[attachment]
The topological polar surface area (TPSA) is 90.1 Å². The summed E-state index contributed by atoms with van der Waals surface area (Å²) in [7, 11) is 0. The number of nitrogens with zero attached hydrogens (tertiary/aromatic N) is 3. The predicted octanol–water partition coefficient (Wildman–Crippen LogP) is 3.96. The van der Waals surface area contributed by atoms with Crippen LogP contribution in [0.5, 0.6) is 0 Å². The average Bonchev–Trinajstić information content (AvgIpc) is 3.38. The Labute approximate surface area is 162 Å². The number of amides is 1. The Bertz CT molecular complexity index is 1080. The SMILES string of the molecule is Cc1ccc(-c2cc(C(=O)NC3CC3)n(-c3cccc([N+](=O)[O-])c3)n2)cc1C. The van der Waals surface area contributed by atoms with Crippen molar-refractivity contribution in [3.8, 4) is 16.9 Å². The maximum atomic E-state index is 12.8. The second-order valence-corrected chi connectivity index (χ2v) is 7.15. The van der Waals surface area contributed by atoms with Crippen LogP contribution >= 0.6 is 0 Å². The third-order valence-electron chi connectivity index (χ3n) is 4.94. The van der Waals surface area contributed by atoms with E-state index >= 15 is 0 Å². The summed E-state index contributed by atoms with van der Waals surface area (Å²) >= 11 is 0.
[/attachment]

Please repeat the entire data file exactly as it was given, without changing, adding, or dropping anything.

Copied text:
The topological polar surface area (TPSA) is 90.1 Å². The summed E-state index contributed by atoms with van der Waals surface area (Å²) in [7, 11) is 0. The number of nitrogens with zero attached hydrogens (tertiary/aromatic N) is 3. The predicted octanol–water partition coefficient (Wildman–Crippen LogP) is 3.96. The van der Waals surface area contributed by atoms with Crippen LogP contribution in [0.5, 0.6) is 0 Å². The average Bonchev–Trinajstić information content (AvgIpc) is 3.38. The Labute approximate surface area is 162 Å². The number of amides is 1. The Bertz CT molecular complexity index is 1080. The SMILES string of the molecule is Cc1ccc(-c2cc(C(=O)NC3CC3)n(-c3cccc([N+](=O)[O-])c3)n2)cc1C. The van der Waals surface area contributed by atoms with Crippen molar-refractivity contribution in [3.8, 4) is 16.9 Å². The maximum atomic E-state index is 12.8. The second-order valence-corrected chi connectivity index (χ2v) is 7.15. The van der Waals surface area contributed by atoms with Crippen LogP contribution >= 0.6 is 0 Å². The third-order valence-electron chi connectivity index (χ3n) is 4.94. The van der Waals surface area contributed by atoms with E-state index >= 15 is 0 Å². The summed E-state index contributed by atoms with van der Waals surface area (Å²) >= 11 is 0.